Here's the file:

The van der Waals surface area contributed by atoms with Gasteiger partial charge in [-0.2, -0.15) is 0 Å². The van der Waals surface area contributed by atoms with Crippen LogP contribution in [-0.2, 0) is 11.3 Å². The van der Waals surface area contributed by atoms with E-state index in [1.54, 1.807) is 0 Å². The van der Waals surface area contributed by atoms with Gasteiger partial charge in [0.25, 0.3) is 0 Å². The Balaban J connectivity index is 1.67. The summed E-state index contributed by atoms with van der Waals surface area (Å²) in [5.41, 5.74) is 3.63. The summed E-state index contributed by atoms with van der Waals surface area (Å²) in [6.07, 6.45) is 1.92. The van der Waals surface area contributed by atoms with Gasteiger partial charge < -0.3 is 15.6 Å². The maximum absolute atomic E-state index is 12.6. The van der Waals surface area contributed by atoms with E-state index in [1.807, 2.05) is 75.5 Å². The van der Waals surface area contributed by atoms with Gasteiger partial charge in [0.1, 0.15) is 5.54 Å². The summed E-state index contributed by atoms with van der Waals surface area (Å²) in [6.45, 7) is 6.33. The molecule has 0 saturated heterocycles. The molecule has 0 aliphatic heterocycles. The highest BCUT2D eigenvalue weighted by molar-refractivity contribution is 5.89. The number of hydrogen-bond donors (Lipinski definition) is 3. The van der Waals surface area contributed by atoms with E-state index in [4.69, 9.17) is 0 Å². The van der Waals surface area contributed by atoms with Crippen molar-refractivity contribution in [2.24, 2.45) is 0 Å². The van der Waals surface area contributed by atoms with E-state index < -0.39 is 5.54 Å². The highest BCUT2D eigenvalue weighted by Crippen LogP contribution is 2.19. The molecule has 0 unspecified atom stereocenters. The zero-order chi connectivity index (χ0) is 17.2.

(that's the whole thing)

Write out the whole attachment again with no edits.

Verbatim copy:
The van der Waals surface area contributed by atoms with Gasteiger partial charge in [-0.2, -0.15) is 0 Å². The van der Waals surface area contributed by atoms with Crippen LogP contribution in [-0.2, 0) is 11.3 Å². The van der Waals surface area contributed by atoms with E-state index in [1.54, 1.807) is 0 Å². The van der Waals surface area contributed by atoms with Gasteiger partial charge in [0.25, 0.3) is 0 Å². The Balaban J connectivity index is 1.67. The summed E-state index contributed by atoms with van der Waals surface area (Å²) in [5.41, 5.74) is 3.63. The summed E-state index contributed by atoms with van der Waals surface area (Å²) in [6.07, 6.45) is 1.92. The van der Waals surface area contributed by atoms with Gasteiger partial charge < -0.3 is 15.6 Å². The maximum absolute atomic E-state index is 12.6. The van der Waals surface area contributed by atoms with E-state index in [1.807, 2.05) is 75.5 Å². The van der Waals surface area contributed by atoms with Gasteiger partial charge in [0.1, 0.15) is 5.54 Å². The summed E-state index contributed by atoms with van der Waals surface area (Å²) in [6.45, 7) is 6.33. The molecule has 0 saturated heterocycles. The molecule has 0 aliphatic heterocycles. The highest BCUT2D eigenvalue weighted by molar-refractivity contribution is 5.89. The number of hydrogen-bond donors (Lipinski definition) is 3. The van der Waals surface area contributed by atoms with E-state index in [4.69, 9.17) is 0 Å². The van der Waals surface area contributed by atoms with Crippen molar-refractivity contribution in [2.24, 2.45) is 0 Å². The van der Waals surface area contributed by atoms with E-state index < -0.39 is 5.54 Å². The highest BCUT2D eigenvalue weighted by Crippen LogP contribution is 2.19. The molecule has 0 unspecified atom stereocenters. The zero-order chi connectivity index (χ0) is 17.2.